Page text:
Benign Prostatic Hyperplasia (BPH) is a condition in which the prostate is enlarged, but not cancerous. The enlargement of the prostate can restrict the flow of urine from the bladder, causing uncomfortable and inconvenient urinary symptoms.
The prostate enlarges first at the onset of puberty, and again beginning around age 25. This process often results later in benign prostatic hyperplasia.
As the prostate grows later in life, it can “squeeze” the urethra and partly block the flow of urine, like a clamp on a garden hose. The wall of the bladder becomes irritable and begins to contract or shrink, even when it contains only a small amount of urine.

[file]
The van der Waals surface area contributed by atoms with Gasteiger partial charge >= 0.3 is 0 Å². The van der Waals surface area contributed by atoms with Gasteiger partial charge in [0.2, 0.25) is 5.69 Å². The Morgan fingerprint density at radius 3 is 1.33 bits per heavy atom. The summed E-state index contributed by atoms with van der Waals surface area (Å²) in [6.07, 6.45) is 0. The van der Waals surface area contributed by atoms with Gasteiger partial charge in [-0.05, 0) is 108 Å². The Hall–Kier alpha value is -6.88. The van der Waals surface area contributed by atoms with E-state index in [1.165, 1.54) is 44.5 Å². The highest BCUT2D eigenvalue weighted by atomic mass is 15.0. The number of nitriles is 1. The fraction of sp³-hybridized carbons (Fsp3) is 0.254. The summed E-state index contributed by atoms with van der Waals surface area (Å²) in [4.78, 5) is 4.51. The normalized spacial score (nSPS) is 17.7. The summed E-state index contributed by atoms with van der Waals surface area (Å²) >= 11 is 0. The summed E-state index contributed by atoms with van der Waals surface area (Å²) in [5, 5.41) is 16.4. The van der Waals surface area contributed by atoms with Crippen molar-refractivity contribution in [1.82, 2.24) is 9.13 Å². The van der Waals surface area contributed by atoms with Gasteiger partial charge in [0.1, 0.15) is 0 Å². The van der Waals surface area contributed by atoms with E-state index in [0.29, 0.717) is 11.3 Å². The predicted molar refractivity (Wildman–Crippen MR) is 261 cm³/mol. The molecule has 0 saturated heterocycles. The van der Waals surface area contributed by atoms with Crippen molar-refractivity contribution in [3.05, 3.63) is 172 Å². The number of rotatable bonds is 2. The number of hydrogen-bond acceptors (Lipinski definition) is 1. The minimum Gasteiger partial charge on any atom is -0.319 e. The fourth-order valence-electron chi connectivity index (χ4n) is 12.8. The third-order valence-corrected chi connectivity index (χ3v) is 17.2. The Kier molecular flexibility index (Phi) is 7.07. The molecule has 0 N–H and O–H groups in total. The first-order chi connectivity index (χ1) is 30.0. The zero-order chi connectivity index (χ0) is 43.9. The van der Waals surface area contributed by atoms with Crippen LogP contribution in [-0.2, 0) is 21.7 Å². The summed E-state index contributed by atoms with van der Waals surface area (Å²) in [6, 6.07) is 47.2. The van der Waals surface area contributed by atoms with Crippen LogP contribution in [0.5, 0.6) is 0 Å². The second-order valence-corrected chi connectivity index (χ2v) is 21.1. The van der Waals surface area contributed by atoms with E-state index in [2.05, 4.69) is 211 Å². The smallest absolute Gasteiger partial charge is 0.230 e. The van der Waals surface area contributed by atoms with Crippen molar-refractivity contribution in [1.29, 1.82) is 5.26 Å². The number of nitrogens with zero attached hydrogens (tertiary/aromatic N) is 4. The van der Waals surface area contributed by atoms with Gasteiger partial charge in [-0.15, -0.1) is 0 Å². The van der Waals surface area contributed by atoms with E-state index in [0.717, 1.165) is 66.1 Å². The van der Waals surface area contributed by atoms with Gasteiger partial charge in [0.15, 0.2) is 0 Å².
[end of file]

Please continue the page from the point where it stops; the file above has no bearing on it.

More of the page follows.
This can cause the feeling that you have to urinate, even though your bladder isn’t full.
Urinary symptoms due to an enlarged prostate often develop so slowly that you may not notice them until they start to affect your daily life:
- Needing to urinate more often, especially at night
- Sudden need to urinate
- Needing to strain to start urinating
- A weak, variable, or dribbling urine stream
- Pain or burning during urination
- Feeling that the bladder isn’t completely empty after urinating